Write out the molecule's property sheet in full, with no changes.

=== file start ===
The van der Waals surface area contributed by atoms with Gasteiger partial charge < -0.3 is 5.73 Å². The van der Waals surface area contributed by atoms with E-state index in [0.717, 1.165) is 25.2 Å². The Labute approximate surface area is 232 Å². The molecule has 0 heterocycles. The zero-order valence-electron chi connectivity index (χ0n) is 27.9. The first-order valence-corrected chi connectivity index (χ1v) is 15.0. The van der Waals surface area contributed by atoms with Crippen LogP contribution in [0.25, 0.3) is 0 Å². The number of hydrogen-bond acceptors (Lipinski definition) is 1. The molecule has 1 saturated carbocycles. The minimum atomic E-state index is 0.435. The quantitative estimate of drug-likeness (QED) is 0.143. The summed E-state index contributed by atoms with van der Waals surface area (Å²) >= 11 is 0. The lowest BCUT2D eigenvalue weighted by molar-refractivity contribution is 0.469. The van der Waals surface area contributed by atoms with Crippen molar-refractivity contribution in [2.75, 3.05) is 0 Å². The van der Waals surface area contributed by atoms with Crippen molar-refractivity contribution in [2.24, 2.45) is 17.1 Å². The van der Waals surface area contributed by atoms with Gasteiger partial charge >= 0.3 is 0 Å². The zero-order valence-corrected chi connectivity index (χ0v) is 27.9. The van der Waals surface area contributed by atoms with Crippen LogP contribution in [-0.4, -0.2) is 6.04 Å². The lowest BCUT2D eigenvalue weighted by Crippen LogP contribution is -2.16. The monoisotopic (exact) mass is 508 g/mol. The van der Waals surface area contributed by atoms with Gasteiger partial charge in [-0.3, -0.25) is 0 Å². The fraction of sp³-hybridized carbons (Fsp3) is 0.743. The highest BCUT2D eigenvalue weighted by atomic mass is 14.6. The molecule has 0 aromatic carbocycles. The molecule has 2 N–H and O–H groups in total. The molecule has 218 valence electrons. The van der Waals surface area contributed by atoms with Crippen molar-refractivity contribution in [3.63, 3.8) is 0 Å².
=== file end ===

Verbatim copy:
The van der Waals surface area contributed by atoms with Gasteiger partial charge < -0.3 is 5.73 Å². The van der Waals surface area contributed by atoms with E-state index in [0.717, 1.165) is 25.2 Å². The Labute approximate surface area is 232 Å². The molecule has 0 heterocycles. The zero-order valence-electron chi connectivity index (χ0n) is 27.9. The first-order valence-corrected chi connectivity index (χ1v) is 15.0. The van der Waals surface area contributed by atoms with Crippen LogP contribution in [0.25, 0.3) is 0 Å². The number of hydrogen-bond acceptors (Lipinski definition) is 1. The molecule has 1 saturated carbocycles. The minimum atomic E-state index is 0.435. The quantitative estimate of drug-likeness (QED) is 0.143. The summed E-state index contributed by atoms with van der Waals surface area (Å²) >= 11 is 0. The lowest BCUT2D eigenvalue weighted by molar-refractivity contribution is 0.469. The van der Waals surface area contributed by atoms with Crippen molar-refractivity contribution in [2.75, 3.05) is 0 Å². The van der Waals surface area contributed by atoms with Crippen molar-refractivity contribution in [2.24, 2.45) is 17.1 Å². The van der Waals surface area contributed by atoms with Gasteiger partial charge >= 0.3 is 0 Å². The zero-order valence-corrected chi connectivity index (χ0v) is 27.9. The van der Waals surface area contributed by atoms with Crippen LogP contribution in [-0.4, -0.2) is 6.04 Å². The lowest BCUT2D eigenvalue weighted by Crippen LogP contribution is -2.16. The monoisotopic (exact) mass is 508 g/mol. The van der Waals surface area contributed by atoms with Gasteiger partial charge in [-0.3, -0.25) is 0 Å². The fraction of sp³-hybridized carbons (Fsp3) is 0.743. The highest BCUT2D eigenvalue weighted by atomic mass is 14.6. The molecule has 0 aromatic carbocycles. The molecule has 2 N–H and O–H groups in total. The molecule has 218 valence electrons. The van der Waals surface area contributed by atoms with Crippen molar-refractivity contribution in [3.63, 3.8) is 0 Å².